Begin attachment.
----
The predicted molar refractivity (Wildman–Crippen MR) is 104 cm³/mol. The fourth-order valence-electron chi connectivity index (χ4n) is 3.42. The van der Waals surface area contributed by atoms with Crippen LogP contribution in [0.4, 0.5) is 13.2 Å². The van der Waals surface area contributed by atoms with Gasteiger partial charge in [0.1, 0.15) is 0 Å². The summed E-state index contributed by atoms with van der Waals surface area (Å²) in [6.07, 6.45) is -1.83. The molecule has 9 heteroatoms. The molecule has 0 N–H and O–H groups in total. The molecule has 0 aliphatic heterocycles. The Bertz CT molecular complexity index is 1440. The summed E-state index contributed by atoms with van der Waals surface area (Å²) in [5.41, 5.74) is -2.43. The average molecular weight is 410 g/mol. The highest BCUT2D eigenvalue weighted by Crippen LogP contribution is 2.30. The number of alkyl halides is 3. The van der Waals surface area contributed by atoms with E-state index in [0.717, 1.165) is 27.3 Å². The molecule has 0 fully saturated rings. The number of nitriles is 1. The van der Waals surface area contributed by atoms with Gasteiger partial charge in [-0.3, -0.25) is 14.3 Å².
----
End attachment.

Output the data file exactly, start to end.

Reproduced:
The predicted molar refractivity (Wildman–Crippen MR) is 104 cm³/mol. The fourth-order valence-electron chi connectivity index (χ4n) is 3.42. The van der Waals surface area contributed by atoms with Crippen LogP contribution in [0.4, 0.5) is 13.2 Å². The van der Waals surface area contributed by atoms with Gasteiger partial charge in [0.1, 0.15) is 0 Å². The summed E-state index contributed by atoms with van der Waals surface area (Å²) in [6.07, 6.45) is -1.83. The molecule has 9 heteroatoms. The molecule has 0 N–H and O–H groups in total. The molecule has 0 aliphatic heterocycles. The Bertz CT molecular complexity index is 1440. The summed E-state index contributed by atoms with van der Waals surface area (Å²) in [5.41, 5.74) is -2.43. The average molecular weight is 410 g/mol. The highest BCUT2D eigenvalue weighted by Crippen LogP contribution is 2.30. The number of alkyl halides is 3. The van der Waals surface area contributed by atoms with E-state index in [0.717, 1.165) is 27.3 Å². The molecule has 0 fully saturated rings. The number of nitriles is 1. The van der Waals surface area contributed by atoms with Gasteiger partial charge in [-0.3, -0.25) is 14.3 Å².